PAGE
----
Known as the “Gateway to the Sierras” and Fresno’s next door neighbor, the city of Clovis, CA boasts a multitude of attractive features. From a quaint historic district to a diverse local economy to a variety of fantastic shops, restaurants and other attractions, Clovis has plenty to offer its residents and visitors alike. If you’re considering buying a home in this city, you’ll be happy to know that Clovis’ home values have held fairly steady over the last several years – even growing by 4.1% in the past year! And with the median rent at more than $1,400 per month, owning can certainly be more affordable than renting in this particular part of the state.
What Mortgage Options are Available?
In today’s marketplace, there are several possibilities for Clovis home buyers. From conventional fixed rate mortgages to government-backed loans to jumbo financing and more, there’s likely a home loan program that will work for your needs and budget. Rather than overwhelm you with the many options, let’s focus on some of the most popular loans for buyers in the Clovis area. If you don’t see something that will work for you here, keep in mind this is only a partial list of home financing opportunities. Talk to one of our home loan consultants for information on our entire selection of mortgage options.
Defined as home loans that are not guaranteed or insured by any government agency (such as FHA or USDA, etc.), conventional mortgages are typically (but not always) fixed in its rates and terms. For example, a common conventional mortgage is the 30 year fixed rate loan, which offers a long amortization (repayment) period to help keep payments low. Furthermore, it offers the security of a fixed interest rate, meaning the rate will never change and there is no risk of it ever increasing over time.
Conventional mortgages have to adhere to Fannie Mae guidelines. Fannie Mae, or Federal National Mortgage Association, is a corporation created by the federal government that buys and sells conventional mortgages. Fannie Mae sets the “rules” for conventional mortgages, namely the maximum loan amount and eligibility requirements for borrowers.
To learn more about conventional fixed rate mortgages, click here.
Unlike conventional mortgages, government loans are guaranteed by the U.S. government. The most common examples of government mortgages are USDA, FHA and VA loans. These loans are backed by the federal government; however, they are provided to borrowers through lending institutions like banks and mortgage companies. The government does not lend the money to the borrower, as commonly misconceived.
Backed by the U.S. Department of Agriculture, USDA loans offer borrowers the chance to get up to 100% financing (i.e. no money down) on eligible property. In order for a property to be eligible for USDA financing, it must be located in an area the USDA has deemed “rural.” The reasoning behind this is that the USDA program is designed to help boost homeownership in less-developed areas. You can check to see if an area is eligible for USDA financing by looking at the USDA’s Property Eligibility Map.
With USDA loans, borrowers also have to meet certain requirements, including very specific income limits. Unlike many other typical mortgages, it is possible to earn too much money to qualify for a USDA loan. Check with one of our lending consultants to find out if you meet the necessary USDA income guidelines.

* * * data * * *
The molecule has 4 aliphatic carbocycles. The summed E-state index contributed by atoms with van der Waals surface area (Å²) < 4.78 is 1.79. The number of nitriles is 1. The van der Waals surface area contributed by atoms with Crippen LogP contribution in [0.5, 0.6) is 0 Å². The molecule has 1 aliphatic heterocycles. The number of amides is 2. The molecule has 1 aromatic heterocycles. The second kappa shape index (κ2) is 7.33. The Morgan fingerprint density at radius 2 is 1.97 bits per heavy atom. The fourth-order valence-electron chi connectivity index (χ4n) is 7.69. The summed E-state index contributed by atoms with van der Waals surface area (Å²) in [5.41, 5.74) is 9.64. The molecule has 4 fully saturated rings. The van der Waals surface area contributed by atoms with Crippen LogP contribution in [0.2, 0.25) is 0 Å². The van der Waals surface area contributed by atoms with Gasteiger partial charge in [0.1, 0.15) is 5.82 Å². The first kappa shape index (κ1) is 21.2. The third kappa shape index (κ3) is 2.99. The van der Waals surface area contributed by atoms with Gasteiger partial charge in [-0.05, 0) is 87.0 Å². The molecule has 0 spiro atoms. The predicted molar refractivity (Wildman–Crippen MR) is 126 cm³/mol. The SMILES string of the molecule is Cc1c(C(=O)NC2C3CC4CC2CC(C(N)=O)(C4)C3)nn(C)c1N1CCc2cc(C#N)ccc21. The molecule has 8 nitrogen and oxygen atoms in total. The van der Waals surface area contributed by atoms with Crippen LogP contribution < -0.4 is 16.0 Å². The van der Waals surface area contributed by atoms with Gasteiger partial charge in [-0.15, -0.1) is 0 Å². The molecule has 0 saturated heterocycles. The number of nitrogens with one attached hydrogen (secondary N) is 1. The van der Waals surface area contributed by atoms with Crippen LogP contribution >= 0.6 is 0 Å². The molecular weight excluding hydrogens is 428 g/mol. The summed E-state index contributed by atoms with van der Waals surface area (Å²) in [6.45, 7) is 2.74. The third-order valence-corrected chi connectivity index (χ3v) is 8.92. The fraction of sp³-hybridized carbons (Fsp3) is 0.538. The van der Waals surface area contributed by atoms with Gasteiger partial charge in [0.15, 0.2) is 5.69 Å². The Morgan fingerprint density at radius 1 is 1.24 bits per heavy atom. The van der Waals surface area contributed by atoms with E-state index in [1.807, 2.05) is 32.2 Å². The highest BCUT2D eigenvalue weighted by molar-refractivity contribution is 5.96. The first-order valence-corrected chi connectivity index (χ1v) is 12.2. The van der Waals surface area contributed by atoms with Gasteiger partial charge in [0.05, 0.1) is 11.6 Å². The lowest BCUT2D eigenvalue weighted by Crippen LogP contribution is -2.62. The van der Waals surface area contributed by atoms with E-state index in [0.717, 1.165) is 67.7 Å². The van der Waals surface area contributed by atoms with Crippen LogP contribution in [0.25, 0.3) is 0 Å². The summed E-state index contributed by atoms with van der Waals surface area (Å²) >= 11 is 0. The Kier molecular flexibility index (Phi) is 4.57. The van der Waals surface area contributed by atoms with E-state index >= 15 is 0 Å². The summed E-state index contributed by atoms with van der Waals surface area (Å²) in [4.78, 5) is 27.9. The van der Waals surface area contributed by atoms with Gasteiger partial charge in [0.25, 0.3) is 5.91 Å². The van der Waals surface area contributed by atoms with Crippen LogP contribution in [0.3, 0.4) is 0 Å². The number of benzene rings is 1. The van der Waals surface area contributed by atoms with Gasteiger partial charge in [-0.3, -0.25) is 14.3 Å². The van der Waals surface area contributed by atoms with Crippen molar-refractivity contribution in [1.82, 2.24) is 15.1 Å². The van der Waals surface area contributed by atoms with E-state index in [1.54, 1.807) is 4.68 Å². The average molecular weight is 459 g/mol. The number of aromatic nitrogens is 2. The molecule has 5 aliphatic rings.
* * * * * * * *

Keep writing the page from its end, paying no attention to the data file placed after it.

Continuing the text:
Backed by the Federal Housing Administration, FHA loans aim to make homeownership more easily accessible to first time home buyers, home buyers on a budget, or anyone for that matter. FHA loans feature a significantly low minimum down payment requirement (currently 3.5%). With most conventional financing, a down payment of 20% or more is typically required. Sometimes borrowers can get approved for a conventional mortgage even with less than 20% down, but they must pay costly private mortgage insurance (PMI) to make up for the smaller down payment.
With an FHA loan, the borrower can make the minimum down payment and be free from paying conventional PMI. FHA borrowers do however have to pay two types of mortgage insurance premiums (one up front and one annual). The upfront mortgage insurance premium for FHA loans is currently 1.75% of the loan amount and is typically financed into the loan amount. The annual mortgage insurance premium for FHA loans can vary, but the typical fee is 0.85% of the borrowed amount.
As for conventional PMI, the costs can vary based on your loan-to-value ratio; however, typical costs are between $30-$70 per month for every $100,000 borrowed.
If you’re considering an FHA loan, be sure to crunch the numbers and compare the FHA’s rates and terms with those of conventional mortgages and other options.
VA loans are backed by the U.S. Department of Veterans Affairs. Available only to eligible military service people, military veterans, or surviving spouses of veterans, the VA loan is a low cost home financing solution for the brave men and women who have defended our country and served the people of our nation. VA loans offer up to 100% financing, fixed interest rates and a one-time funding fee (no PMI). The funding fee is set in place to help the program fund itself rather than rely on taxing the American people. The cost of the funding fee is relatively small, but it can vary based on factors such as down payment amount, first or subsequent use, and whether the borrower is a veteran or Reservist/National Guard member. To view a breakdown of the funding fee costs, click here.
If you’re a Clovis resident, or soon-to-be resident, and you would like to know more about these programs, please give us a call: (800) 564-4342. We’ll be happy to review your information, talk to you about your options and provide you with a free mortgage rate quote.